Two in three Jewish uni students face anti-Semitism
The Australian, 14 August 2023
Almost two-thirds of Jewish university students say they have experienced anti-Semitism on campus, while some are avoiding going to university in person out of fear of vilification, a survey commissioned by peak Jewish bodies has revealed.
The nationwide survey by the Zionist Federation of Australia and the Australasian Union of Jewish Students found 64 per cent of Jewish students surveyed had experienced at least one incident of anti-Semitism during their time at university, which included Holocaust denialism.
Of the almost 600 students surveyed, more than half confirmed they had hidden their Jewish identify on campus to avoid anti-Semitism.
Only 14 per cent submitted complaints about anti-Semitic behaviour levelled against them.
“Avoiding campus at times, due to the anti-Semitic behaviour of others, was a reality for some. This preventive action was reported by 19 per cent of students surveyed,” the report stated.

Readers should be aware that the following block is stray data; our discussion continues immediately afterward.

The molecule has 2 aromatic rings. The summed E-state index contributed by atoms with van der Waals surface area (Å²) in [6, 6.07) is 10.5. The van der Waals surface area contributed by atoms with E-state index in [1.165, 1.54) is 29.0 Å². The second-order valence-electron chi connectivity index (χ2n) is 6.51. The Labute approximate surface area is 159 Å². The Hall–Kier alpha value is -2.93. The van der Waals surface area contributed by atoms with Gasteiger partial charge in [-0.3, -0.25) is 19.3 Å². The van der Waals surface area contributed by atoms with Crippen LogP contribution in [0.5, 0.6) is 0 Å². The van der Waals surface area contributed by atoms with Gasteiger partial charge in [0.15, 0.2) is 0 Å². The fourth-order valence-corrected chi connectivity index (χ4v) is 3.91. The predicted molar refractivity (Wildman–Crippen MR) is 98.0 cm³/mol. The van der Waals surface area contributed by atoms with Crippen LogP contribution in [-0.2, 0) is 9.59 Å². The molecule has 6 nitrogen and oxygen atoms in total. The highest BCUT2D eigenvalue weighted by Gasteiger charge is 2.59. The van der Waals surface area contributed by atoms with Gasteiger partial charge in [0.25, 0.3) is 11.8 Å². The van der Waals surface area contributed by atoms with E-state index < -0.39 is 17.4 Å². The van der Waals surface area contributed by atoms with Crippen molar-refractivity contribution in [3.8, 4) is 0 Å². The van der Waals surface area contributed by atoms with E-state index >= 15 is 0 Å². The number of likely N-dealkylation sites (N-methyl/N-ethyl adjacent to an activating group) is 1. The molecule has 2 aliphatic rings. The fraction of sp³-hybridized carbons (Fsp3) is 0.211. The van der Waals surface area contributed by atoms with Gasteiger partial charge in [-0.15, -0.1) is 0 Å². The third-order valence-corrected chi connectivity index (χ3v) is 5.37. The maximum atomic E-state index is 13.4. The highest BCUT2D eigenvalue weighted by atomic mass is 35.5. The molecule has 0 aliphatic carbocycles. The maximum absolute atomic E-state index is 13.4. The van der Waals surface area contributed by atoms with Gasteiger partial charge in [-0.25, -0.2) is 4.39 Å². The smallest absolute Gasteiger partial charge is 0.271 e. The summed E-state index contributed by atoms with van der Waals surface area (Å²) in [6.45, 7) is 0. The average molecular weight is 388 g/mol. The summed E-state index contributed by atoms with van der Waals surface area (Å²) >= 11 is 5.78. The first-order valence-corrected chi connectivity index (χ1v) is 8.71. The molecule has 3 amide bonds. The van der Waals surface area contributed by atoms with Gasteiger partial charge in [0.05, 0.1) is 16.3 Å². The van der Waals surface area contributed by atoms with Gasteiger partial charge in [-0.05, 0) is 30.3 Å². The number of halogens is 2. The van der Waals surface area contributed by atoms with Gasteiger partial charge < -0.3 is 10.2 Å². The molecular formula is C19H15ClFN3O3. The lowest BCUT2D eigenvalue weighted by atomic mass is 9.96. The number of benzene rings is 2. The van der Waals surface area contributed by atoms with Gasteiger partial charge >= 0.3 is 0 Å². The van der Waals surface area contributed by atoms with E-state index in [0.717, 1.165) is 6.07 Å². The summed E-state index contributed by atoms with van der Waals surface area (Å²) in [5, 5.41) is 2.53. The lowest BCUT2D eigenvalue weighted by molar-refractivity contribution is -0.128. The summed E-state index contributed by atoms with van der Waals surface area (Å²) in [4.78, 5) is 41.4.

AUJS NSW public affairs officer, Rachel Palmer, said the degree of anti-Semitism experienced by Jewish students was the worst she had seen in her five years at university.
She blamed the increase on the renewed focus on Israel and Palestine in the public debate.
Ms Palmer said there were also growing clashes between pro-Palestinian and pro-Jewish groups like AUJS on campuses across the country.
The survey results follow concerns in sections of the Jewish community about moves from Labor to strengthen official language against Israel.
Foreign Minister Penny Wong last week announced that the Albanese government would be “strengthening” its language and objections to settlements in Israel by affirming that these were “illegal under international law”.
The move was widely seen as an effort to limit the push from the Left of the party to force the Albanese government to recognise Palestine.
According to numerous Labor sources, the current language in the party’s platform on Palestine is not expected to change.
The Australian Federation of Islamic Councils on Monday said while Senator Wong’s announcement was welcome, it “fell short” of the commitments made previously at the ALP National Conference that had called for Palestine to be recognised by the “next Labor government”.
“We urge the Australian government to continue down this path with the formal recognition of the Palestine state and calling on Israel to withdraw from all occupied territories,” AFIC president Rateb Jneid said.